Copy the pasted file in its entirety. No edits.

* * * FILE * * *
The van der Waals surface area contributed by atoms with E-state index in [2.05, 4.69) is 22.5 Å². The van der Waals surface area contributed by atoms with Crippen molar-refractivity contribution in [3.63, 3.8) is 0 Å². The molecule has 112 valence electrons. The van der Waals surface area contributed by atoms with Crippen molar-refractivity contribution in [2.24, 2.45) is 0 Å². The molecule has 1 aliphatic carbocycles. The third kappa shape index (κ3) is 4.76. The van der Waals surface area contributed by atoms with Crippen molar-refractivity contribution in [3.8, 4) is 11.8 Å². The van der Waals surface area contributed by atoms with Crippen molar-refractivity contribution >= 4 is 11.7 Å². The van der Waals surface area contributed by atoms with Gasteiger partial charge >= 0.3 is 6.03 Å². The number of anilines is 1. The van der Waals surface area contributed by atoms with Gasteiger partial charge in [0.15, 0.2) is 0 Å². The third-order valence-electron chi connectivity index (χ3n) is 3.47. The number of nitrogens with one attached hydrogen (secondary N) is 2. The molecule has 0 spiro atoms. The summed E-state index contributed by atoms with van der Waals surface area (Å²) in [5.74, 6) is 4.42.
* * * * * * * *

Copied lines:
The van der Waals surface area contributed by atoms with E-state index in [2.05, 4.69) is 22.5 Å². The van der Waals surface area contributed by atoms with Crippen molar-refractivity contribution in [3.63, 3.8) is 0 Å². The molecule has 112 valence electrons. The van der Waals surface area contributed by atoms with Crippen molar-refractivity contribution in [2.24, 2.45) is 0 Å². The molecule has 1 aliphatic carbocycles. The third kappa shape index (κ3) is 4.76. The van der Waals surface area contributed by atoms with Crippen molar-refractivity contribution in [3.8, 4) is 11.8 Å². The van der Waals surface area contributed by atoms with Crippen molar-refractivity contribution >= 4 is 11.7 Å². The van der Waals surface area contributed by atoms with Gasteiger partial charge >= 0.3 is 6.03 Å². The number of anilines is 1. The van der Waals surface area contributed by atoms with Gasteiger partial charge in [0.15, 0.2) is 0 Å². The third-order valence-electron chi connectivity index (χ3n) is 3.47. The number of nitrogens with one attached hydrogen (secondary N) is 2. The molecule has 0 spiro atoms. The summed E-state index contributed by atoms with van der Waals surface area (Å²) in [5.74, 6) is 4.42.